Kant claims to have established his table of categories or "pure concepts of the understanding" according to the "guiding thread" provided by logical forms of judgment. By drawing extensively on Kant's logical writings, Beatrice Longuenesse analyzes this controversial claim, and then follows the thread through its continuation in the transcendental deduction of the categories, the transcendental schemata, and the principles of pure understanding. The result is a systematic, persuasive new interpretation of the Critique of Pure Reason. Longuenesse shows that although Kant adopts his inventory of the forms of judgment from logic textbooks of his time, he is nevertheless original in selecting just those forms he holds to be indispensable to our ability to relate representations to objects. Kant gives formal representation to this relation between conceptual thought and its objects by introducing the term "x" into his analysis of logical forms to stand for the object that is "thought under" the concepts that are combined in judgment. This "x" plays no role in Kant's forms of logical inference, but instead plays a role in clarifying the relation between logical forms (forms of concept subordination) and combinations ("syntheses") of perceptual data, necessary for empirical cognition. Considering Kant's logical forms of judgment thus helps illuminate crucial aspects of the Transcendental Analytic as a whole, while revealing the systematic unity between Kant's theory of judgment in the first Critique and his analysis of "merely reflective" (aesthetic and teleological) judgments in the third Critique. Longuenesse opens new avenues for investigating the relation between logic, psychology, andmetaphysics in Kantian and post-Kantian philosophy.
Philosophy and the Idea of the Transcendental
Author: Jeff Malpas
Recent philosophy has seen the idea of the transcendental, first introduced in its modern form in the work of Kant, take on a new prominence. Bringing together an international range of younger philosophers and established thinkers, this volume opens up the idea of the transcendental, examining it not merely as a mode of argument, but as naming a particular problematic and a philosophical style. With contributions engaging with both analytic and continental approaches, this book will be of essential interest to philosophers and philosophy students interested in the idea of the transcendental and the part that it plays in modern and contemporary philosophy.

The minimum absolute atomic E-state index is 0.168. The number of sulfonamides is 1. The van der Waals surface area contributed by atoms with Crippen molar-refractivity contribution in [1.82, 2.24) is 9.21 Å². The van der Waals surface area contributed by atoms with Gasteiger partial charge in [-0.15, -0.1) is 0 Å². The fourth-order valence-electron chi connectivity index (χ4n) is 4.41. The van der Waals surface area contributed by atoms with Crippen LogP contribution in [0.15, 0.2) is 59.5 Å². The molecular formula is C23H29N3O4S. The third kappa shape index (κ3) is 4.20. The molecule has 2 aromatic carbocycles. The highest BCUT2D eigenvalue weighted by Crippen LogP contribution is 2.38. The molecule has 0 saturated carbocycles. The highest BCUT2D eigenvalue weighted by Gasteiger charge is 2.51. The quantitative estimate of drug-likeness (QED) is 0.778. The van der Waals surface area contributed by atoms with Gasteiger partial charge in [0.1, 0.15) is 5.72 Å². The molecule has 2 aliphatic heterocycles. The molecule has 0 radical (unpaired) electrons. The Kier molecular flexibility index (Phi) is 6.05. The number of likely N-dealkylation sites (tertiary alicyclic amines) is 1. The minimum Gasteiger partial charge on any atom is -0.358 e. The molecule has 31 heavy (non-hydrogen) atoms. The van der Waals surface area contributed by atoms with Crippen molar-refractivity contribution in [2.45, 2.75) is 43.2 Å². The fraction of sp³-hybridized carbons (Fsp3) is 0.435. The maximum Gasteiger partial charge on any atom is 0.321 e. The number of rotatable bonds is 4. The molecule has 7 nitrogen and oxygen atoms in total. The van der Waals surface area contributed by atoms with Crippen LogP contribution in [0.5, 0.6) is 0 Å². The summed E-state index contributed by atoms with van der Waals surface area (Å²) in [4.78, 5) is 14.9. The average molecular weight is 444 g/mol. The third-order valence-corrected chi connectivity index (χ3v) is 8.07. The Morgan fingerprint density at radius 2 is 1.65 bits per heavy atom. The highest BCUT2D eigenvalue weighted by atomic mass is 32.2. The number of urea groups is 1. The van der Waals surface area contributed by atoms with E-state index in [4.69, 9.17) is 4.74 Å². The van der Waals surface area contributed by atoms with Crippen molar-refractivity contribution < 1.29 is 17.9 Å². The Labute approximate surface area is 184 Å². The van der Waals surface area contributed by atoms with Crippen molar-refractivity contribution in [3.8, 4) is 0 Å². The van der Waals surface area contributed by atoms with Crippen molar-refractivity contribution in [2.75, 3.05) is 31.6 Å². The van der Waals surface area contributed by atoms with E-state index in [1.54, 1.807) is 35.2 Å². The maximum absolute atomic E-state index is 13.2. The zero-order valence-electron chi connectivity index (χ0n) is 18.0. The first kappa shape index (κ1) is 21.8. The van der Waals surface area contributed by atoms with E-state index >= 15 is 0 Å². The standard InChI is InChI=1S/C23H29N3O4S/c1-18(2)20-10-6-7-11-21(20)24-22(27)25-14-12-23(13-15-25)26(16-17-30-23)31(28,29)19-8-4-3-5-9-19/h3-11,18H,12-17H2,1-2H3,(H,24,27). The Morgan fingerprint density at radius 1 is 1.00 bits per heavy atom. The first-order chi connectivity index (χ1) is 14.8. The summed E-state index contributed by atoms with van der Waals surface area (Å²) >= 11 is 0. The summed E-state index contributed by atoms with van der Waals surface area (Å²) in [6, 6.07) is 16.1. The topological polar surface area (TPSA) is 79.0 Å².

Author: Charles Taylor
Publisher: Harvard University Press
Charles Taylor is one of the most important English-language philosophers at work today; he is also unique in the philosophical community in applying his ideas on language and epistemology to social theory and political problems. In this book Taylor brings together some of his best essays, including "Overcoming Epistemology," "The Validity of Transcendental Argument," "Irreducibly Social Goods," and "The Politics of Recognition." As usual, his arguments are trenchant, straddling the length and breadth of contemporary philosophy and public discourse. The strongest theme running through the book is Taylor's critique of disengagement, instrumental reason, and atomism: that individual instances of knowledge, judgment, discourse, or action cannot be intelligible in abstraction from the outside world. By developing his arguments about the importance of "engaged agency," Taylor simultaneously addresses themes in philosophical debate and in a broader discourse of political theory and cultural studies. The thirteen essays in this collection reflect most of the concerns with which he has been involved throughout his career--language, ideas of the self, political participation, the nature of modernity. His intellectual range is extraordinary, as is his ability to clarify what is at stake in difficult philosophical disputes. Taylor's analyses of liberal democracy, welfare economics, and multiculturalism have real political significance, and his voice is distinctive and wise.